• If you need support, please speak to someone and seek advice. You can visit your university counselling or wellbeing service. You can also use Addaction’s confidential web chat at www.addaction.org.uk.


Drug use and University regulations

The University considers the possession, storage, sale, use or misuse of controlled drugs to be a disciplinary offence and will initiate disciplinary proceedings in accordance with Regulation 7; Student Discipline where necessary.


If concern about disciplinary action due to drug use is stopping you coming forward for support for other personal, welfare or academic issues we would always encourage students to make an appointment with Advice & Support Centre to discuss your options in a confidential space.

If you are subject to a disciplinary process Advice & Support Centre can also provide confidential, non-judgemental advice and support throughout the process.


If you feel that your drug use is becoming problematic, or if your drug use is starting to affect your relationships, wellbeing and/or your ability function, then please seek help. The NHS Live Well ‘Treating Addiction Q&A’ guide provides useful information on where you can get help for drug use and explains the different treatment options available.

Open Door Team

The University’s Open Door Team provide support to students experiencing psychological and mental health difficulties. You can contact Open Door by telephone 01904 322 140 or email [email protected]. Initial appointments can be made via the online referral form.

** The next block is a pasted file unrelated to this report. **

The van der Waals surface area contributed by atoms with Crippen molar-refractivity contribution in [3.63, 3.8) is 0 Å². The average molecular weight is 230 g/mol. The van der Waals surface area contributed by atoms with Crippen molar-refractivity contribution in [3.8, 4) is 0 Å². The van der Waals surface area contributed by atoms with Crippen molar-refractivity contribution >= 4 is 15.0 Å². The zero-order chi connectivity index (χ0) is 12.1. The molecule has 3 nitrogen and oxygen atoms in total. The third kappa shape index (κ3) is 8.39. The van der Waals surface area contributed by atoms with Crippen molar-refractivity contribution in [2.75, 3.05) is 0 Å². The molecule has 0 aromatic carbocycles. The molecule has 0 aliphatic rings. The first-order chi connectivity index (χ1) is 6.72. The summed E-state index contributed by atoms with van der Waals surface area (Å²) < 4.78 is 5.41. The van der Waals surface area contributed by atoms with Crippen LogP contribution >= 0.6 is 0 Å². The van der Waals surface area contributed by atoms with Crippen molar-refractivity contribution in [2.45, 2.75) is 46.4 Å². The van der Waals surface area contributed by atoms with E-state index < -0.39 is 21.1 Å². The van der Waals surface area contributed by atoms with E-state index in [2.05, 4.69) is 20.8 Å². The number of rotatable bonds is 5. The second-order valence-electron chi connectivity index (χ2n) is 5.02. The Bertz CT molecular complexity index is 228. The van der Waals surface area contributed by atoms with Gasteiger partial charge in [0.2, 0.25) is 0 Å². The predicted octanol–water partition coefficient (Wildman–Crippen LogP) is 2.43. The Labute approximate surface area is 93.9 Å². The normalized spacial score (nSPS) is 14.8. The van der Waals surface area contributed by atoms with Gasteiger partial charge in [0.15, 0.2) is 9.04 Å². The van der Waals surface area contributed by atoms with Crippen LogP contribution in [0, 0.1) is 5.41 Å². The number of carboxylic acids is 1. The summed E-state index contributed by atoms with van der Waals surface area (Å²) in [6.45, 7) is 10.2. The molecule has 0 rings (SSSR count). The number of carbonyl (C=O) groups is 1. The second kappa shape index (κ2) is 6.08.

York Drug & Alcohol Service

The York Drug & Alcohol Service is delivered in partnership between Changing Lives and Spectrum Community Health CiC. The service provides a range of clinical and psychological interventions for individuals affected by drug and/or alcohol issues.

Email: [email protected]

Telephone: 01904 464 680

Website: www.spectrumhealth.org.uk/substance-misuse/york-drug-and-alcohol-service/

On campus, you can also get in touch with the Advice & Support Centre (or the GSA advice service for postgraduate students) for independent and confidential guidance on support options, or speak with a member of your college wellbeing team.


Frank provide confidential drug advice and provide information and advice through live chats, email, telephone and/or SMS.

Website: www.talktofrank.com


The drug and alcohol charity Addaction provide professional advice and information through webchats. Their opening times can vary but they are usually available Monday-Friday. Their twitter feed details their operational times.

Website: www.addaction.org.uk/webchat

Narcotics anonymous

Narcotics anonymous is a self-help fellowship of people who wish to stop using drugs.  Their regular self-help meetings are based on a twelve step programme similar to Alcoholics Anonymous.

Helpline: 0300 9991212

Website: http://ukna.org/

Help for carers/family members affected by drug use

Please see the below sources of support if you have been affected by a family member’s drug and alcohol use.

York Carers Centre

York Carers Centre provide support to anyone who affected by someone else’s substance misuse. This includes parents, partners, children, siblings, grandparents and friends. Carers can access their carer support services and their substance misuse carer support group. This support group is held on on the third Wednesday of the month, 1.30 to 3.30pm at Tesco Community Room, Askham Bar, York.

Telephone: 01904 715 490

Email [email protected]

Website: www.yorkcarerscentre.co.uk/


Adfam provide information and support for the families of drug and alcohol users.

They provide information on local support groups and helplines.

Website: www.adfam.org.uk